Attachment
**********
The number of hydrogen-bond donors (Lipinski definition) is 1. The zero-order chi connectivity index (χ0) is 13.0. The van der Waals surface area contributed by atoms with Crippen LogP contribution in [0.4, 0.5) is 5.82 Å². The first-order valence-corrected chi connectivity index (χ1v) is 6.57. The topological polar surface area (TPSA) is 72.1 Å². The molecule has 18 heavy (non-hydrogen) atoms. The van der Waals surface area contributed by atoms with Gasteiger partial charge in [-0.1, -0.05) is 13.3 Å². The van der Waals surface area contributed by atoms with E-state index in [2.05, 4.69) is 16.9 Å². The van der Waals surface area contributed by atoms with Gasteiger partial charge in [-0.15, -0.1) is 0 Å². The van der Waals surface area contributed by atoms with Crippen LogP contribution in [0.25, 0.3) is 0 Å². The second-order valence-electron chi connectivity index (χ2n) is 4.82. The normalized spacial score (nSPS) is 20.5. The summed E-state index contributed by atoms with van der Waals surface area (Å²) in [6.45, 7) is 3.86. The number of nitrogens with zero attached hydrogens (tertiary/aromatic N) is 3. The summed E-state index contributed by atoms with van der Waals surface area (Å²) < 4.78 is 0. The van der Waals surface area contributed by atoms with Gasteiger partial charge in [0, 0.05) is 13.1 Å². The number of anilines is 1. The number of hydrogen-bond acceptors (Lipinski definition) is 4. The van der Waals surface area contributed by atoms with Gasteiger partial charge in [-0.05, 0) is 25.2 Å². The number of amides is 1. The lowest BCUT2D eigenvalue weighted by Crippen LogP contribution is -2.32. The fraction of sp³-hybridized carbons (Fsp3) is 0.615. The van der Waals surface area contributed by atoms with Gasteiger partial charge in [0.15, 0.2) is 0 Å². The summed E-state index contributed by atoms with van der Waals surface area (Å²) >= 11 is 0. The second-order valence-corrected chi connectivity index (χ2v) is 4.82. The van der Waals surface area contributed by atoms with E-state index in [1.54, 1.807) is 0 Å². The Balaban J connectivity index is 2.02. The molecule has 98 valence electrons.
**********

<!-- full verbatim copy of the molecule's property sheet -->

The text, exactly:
The number of hydrogen-bond donors (Lipinski definition) is 1. The zero-order chi connectivity index (χ0) is 13.0. The van der Waals surface area contributed by atoms with Crippen LogP contribution in [0.4, 0.5) is 5.82 Å². The first-order valence-corrected chi connectivity index (χ1v) is 6.57. The topological polar surface area (TPSA) is 72.1 Å². The molecule has 18 heavy (non-hydrogen) atoms. The van der Waals surface area contributed by atoms with Gasteiger partial charge in [-0.1, -0.05) is 13.3 Å². The van der Waals surface area contributed by atoms with E-state index in [2.05, 4.69) is 16.9 Å². The van der Waals surface area contributed by atoms with Gasteiger partial charge in [-0.15, -0.1) is 0 Å². The van der Waals surface area contributed by atoms with Crippen LogP contribution in [0.25, 0.3) is 0 Å². The second-order valence-electron chi connectivity index (χ2n) is 4.82. The normalized spacial score (nSPS) is 20.5. The summed E-state index contributed by atoms with van der Waals surface area (Å²) in [6.45, 7) is 3.86. The number of nitrogens with zero attached hydrogens (tertiary/aromatic N) is 3. The summed E-state index contributed by atoms with van der Waals surface area (Å²) < 4.78 is 0. The van der Waals surface area contributed by atoms with Gasteiger partial charge in [0, 0.05) is 13.1 Å². The number of anilines is 1. The number of hydrogen-bond acceptors (Lipinski definition) is 4. The van der Waals surface area contributed by atoms with Gasteiger partial charge in [-0.05, 0) is 25.2 Å². The number of amides is 1. The lowest BCUT2D eigenvalue weighted by Crippen LogP contribution is -2.32. The fraction of sp³-hybridized carbons (Fsp3) is 0.615. The van der Waals surface area contributed by atoms with Gasteiger partial charge in [0.15, 0.2) is 0 Å². The summed E-state index contributed by atoms with van der Waals surface area (Å²) >= 11 is 0. The second-order valence-corrected chi connectivity index (χ2v) is 4.82. The van der Waals surface area contributed by atoms with E-state index in [1.54, 1.807) is 0 Å². The Balaban J connectivity index is 2.02. The molecule has 98 valence electrons.